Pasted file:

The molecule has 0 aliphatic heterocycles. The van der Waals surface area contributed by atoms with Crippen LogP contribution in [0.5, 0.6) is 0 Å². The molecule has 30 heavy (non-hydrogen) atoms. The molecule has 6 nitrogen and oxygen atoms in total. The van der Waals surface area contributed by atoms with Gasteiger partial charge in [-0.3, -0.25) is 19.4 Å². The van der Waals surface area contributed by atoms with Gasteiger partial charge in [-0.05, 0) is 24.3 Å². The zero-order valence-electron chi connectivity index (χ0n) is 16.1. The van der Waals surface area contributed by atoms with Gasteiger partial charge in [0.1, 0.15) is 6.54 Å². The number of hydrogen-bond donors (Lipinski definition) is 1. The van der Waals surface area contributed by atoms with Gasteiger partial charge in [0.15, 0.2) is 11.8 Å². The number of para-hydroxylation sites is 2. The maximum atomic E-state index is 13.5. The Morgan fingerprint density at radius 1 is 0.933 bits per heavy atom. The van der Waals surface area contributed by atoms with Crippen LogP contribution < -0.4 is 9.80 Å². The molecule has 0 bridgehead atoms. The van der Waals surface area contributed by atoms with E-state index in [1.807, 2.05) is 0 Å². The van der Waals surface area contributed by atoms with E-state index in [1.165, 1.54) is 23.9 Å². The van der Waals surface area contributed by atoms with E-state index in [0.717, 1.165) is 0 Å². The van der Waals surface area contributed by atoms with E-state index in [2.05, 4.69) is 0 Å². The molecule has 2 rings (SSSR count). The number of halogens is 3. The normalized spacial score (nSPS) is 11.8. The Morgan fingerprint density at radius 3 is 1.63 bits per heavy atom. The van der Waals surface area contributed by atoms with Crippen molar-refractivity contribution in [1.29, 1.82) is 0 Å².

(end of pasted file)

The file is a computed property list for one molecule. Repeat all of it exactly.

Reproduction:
The molecule has 0 aliphatic heterocycles. The van der Waals surface area contributed by atoms with Crippen LogP contribution in [0.5, 0.6) is 0 Å². The molecule has 30 heavy (non-hydrogen) atoms. The molecule has 6 nitrogen and oxygen atoms in total. The van der Waals surface area contributed by atoms with Gasteiger partial charge in [-0.3, -0.25) is 19.4 Å². The van der Waals surface area contributed by atoms with Gasteiger partial charge in [-0.05, 0) is 24.3 Å². The zero-order valence-electron chi connectivity index (χ0n) is 16.1. The van der Waals surface area contributed by atoms with Gasteiger partial charge in [0.1, 0.15) is 6.54 Å². The number of hydrogen-bond donors (Lipinski definition) is 1. The van der Waals surface area contributed by atoms with Gasteiger partial charge in [0.15, 0.2) is 11.8 Å². The number of para-hydroxylation sites is 2. The maximum atomic E-state index is 13.5. The Morgan fingerprint density at radius 1 is 0.933 bits per heavy atom. The van der Waals surface area contributed by atoms with Crippen LogP contribution < -0.4 is 9.80 Å². The molecule has 0 bridgehead atoms. The van der Waals surface area contributed by atoms with E-state index in [1.807, 2.05) is 0 Å². The van der Waals surface area contributed by atoms with E-state index in [1.165, 1.54) is 23.9 Å². The van der Waals surface area contributed by atoms with E-state index in [0.717, 1.165) is 0 Å². The van der Waals surface area contributed by atoms with E-state index in [2.05, 4.69) is 0 Å². The molecule has 2 rings (SSSR count). The number of halogens is 3. The normalized spacial score (nSPS) is 11.8. The Morgan fingerprint density at radius 3 is 1.63 bits per heavy atom. The van der Waals surface area contributed by atoms with Crippen molar-refractivity contribution in [1.29, 1.82) is 0 Å².